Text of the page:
The report notes that only 60 percent of the company’s U.S. workforce will be left after the round of cuts. According to CNBC’s source, its current U.S. workforce sits in at over 500 employees. The report also cites an email calling employees to a “Town Hall” meeting that is supposed to occur at its locations in San Diego, San Jose, and Santa Monica, all in California, and that all employees are being told to attend unless they have pre-approved time off.
So what will LeEco do after the layoffs? The company will reportedly focus on launching products aimed at Chinese-American customers, who might want to continue watching its Chinese content library while they’re in the U.S.
It’s unclear what this means, if anything, for LeEco’s investments into Faraday Future, though reports note that its investment will likely continue.
LeEco was first founded in China as a streaming service, but it soon hoped to start expanding into the U.S. by offering hardware that links customers to its content. When it first announced its big move into the U.S., it offered a range of smartphones and smart TVs, all of which offered flagship-level specifications at a reasonable price. The goal here was to make money back through its content — a plan which apparently turned out not to work.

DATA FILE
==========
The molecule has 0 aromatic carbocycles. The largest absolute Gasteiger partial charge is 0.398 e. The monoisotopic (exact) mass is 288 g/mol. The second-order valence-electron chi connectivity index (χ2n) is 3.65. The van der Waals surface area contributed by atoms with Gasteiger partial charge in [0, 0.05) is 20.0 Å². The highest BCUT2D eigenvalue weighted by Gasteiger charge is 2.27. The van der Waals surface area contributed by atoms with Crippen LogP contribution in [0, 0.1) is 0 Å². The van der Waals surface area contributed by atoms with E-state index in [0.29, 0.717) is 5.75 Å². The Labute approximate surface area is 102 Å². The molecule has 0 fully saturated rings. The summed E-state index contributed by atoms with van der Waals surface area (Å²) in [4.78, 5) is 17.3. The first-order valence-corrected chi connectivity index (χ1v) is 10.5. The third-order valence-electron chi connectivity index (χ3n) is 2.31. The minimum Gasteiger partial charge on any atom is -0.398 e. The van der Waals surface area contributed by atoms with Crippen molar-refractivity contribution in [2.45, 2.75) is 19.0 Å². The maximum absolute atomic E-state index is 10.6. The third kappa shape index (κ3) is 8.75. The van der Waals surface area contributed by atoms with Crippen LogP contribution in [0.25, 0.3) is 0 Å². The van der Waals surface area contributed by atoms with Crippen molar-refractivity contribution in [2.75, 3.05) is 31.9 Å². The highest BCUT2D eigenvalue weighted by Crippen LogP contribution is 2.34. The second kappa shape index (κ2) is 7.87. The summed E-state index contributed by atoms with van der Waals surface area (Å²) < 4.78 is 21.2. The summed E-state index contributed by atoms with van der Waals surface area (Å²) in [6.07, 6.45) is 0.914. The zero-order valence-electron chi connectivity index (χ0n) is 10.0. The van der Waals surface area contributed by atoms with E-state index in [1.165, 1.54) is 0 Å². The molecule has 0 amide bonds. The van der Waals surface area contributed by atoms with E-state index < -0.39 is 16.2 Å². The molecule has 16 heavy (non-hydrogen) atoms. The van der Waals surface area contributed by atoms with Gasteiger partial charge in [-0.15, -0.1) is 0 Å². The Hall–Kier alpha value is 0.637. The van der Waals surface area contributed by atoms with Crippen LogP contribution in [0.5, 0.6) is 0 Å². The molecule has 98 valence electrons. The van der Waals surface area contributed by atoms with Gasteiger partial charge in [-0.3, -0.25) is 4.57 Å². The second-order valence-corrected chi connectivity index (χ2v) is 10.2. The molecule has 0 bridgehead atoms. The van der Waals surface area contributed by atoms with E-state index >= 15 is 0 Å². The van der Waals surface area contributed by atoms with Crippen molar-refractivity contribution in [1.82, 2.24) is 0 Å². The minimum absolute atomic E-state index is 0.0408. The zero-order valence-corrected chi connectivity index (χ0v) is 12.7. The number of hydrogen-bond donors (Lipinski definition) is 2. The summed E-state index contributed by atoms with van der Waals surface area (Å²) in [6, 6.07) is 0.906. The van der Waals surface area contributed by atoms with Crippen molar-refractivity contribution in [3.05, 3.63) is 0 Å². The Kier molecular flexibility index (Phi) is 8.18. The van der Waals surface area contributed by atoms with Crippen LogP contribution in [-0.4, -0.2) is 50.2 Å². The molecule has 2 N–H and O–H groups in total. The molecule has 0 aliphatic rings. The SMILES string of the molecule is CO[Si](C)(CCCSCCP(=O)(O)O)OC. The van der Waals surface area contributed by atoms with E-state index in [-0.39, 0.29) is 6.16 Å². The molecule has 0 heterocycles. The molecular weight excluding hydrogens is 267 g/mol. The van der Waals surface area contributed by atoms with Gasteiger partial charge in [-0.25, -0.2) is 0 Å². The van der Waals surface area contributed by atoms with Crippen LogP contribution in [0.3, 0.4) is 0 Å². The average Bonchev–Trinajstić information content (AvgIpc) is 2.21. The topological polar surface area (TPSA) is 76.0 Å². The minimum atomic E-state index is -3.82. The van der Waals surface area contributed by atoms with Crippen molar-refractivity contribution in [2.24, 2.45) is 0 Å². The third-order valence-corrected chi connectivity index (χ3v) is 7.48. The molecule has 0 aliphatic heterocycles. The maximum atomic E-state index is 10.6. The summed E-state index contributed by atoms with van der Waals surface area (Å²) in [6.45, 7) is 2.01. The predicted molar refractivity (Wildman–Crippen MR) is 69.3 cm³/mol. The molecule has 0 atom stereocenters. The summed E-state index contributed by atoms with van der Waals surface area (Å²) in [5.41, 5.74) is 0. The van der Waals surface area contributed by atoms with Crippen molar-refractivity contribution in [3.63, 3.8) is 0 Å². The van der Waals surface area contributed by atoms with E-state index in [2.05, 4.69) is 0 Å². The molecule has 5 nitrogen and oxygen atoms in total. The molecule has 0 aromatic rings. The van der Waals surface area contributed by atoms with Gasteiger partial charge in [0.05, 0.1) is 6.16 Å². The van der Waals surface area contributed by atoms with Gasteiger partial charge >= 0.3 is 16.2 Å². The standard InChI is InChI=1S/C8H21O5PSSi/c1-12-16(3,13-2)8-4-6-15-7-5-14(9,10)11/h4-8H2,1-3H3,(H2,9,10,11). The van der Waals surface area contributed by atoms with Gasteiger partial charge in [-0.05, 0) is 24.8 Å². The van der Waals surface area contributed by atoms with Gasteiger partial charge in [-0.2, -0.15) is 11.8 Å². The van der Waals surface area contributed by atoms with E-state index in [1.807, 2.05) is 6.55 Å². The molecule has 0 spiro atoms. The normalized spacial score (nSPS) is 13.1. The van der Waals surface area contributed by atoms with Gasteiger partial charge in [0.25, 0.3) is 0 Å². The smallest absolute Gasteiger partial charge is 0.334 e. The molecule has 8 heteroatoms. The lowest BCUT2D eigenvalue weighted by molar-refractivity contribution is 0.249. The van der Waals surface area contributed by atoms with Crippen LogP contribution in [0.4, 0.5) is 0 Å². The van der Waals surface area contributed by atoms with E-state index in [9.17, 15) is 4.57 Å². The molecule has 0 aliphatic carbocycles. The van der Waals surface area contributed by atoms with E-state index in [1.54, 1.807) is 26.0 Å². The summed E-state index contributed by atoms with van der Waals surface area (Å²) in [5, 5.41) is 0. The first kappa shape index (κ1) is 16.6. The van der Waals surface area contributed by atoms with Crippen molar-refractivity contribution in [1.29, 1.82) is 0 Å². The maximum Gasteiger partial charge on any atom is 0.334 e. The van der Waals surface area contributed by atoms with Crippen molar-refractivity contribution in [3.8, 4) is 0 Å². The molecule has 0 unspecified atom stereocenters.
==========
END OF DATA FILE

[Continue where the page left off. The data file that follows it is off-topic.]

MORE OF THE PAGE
LeEco is going through a turbulent time otherwise, too — Jia Yueting stepped down as CEO of LeEco’s publicly traded arm, Leshi, though he will stay on as chairman.
None of the news is all that surprising. Jia admitted in an interview with QQ last year that the company had expanded too hastily and was suffering through a cash crunch.
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